Archway Academy Recovery High School Takes Houston by a Storm – BALM Coaches Visit and Agree

Welcome to a Four Part Series on how one community and a growing number of other communities are bringing recovery deeply into the lives of its teens both through a specific recovery high school experience and through the Alternative Peer Group experience which together elevate the power of recovery in the lives of teens and their families. Today part one: Welcome to Archway Academy – How the day begins. Look for part two: How Archway does academics; Part three: How APG’s are changing the lives of young people; Part Four: Generation Found – the movie that tells the story of hope for teens in recovery – all of these in future editions of the BALM weekly newsletter and on this blog page of http://www.familyrecoveryresources.com

Most high school students who struggle with substance use disorder and decide to get sober, face the double challenge of finding a new peer group in recovery and having to figure out how to cope with the trigger-filled environment of a school where their dealer, their co-users, and their drug customers are often all housed at the place they must go to everyday…

The city of Houston has been leading the way in helping a growing group of students in recovery find an answer to both dilemmas.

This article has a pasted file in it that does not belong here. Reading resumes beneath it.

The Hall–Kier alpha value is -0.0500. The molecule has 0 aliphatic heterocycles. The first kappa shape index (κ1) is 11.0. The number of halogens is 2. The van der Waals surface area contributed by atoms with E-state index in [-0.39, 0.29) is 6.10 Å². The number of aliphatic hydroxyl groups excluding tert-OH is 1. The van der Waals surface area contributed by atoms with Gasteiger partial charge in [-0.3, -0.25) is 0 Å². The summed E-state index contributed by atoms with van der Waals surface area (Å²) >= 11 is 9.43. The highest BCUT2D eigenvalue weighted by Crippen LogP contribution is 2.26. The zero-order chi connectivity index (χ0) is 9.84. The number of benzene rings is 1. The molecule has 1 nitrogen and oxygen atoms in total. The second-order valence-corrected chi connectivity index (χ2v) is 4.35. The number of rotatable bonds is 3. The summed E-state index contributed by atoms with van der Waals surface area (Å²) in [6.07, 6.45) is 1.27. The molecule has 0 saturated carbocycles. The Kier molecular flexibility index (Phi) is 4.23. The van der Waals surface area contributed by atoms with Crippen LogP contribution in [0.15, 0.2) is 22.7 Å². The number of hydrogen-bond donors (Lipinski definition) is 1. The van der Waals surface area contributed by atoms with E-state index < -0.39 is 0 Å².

There are 38 recovery high schools in the US and two of them are housed in Houston.

The school we visited, Archway Academy, also has the unique and important distinction of being the largest recovery high school in the nation.

Last week, just before the BALM Institute Practicum Weekend, 7 members of the BALM Community of Coaches visited Archway Academy early on Thursday morning.

I’m writing this post to share with you the amazing school we found in the heart of the museum district in downtown Houston and to encourage all of you dear BALM readers, to consider how a school such as this one, plus the unique APG (Alternative Peer Group) program that all students are required to participate in throughout their high school career, might take recovery in your hometown to a higher level for the teens in your area.

Housed in an Episcopal Church with a long reputation for caring about addiction recovery, Archway Academy is run by Sasha McLean, LMFT, LPC and a team of high school teachers and recovery coaches who are there for their students’ holistic development.

While Sasha will be the first to tell you that the primary purpose of the school is for the 75 students there to get a first rate high school education and to find themselves as people with the ability and skills to get through high school and prepare to move on to the next educational and/or career of their choice, this school is much more than just a high school.

She asked us to arrive early to experience the morning routine of the school and and so we did. From the start, all of us were greatly moved by the experience. The entire student body gathers each morning from 7:45 to 8:30 AM for a morning check in. Sometimes they do it by gender. This day, it was the entire student body minus the Student Council who were starting the day with their own meeting on the day we visited.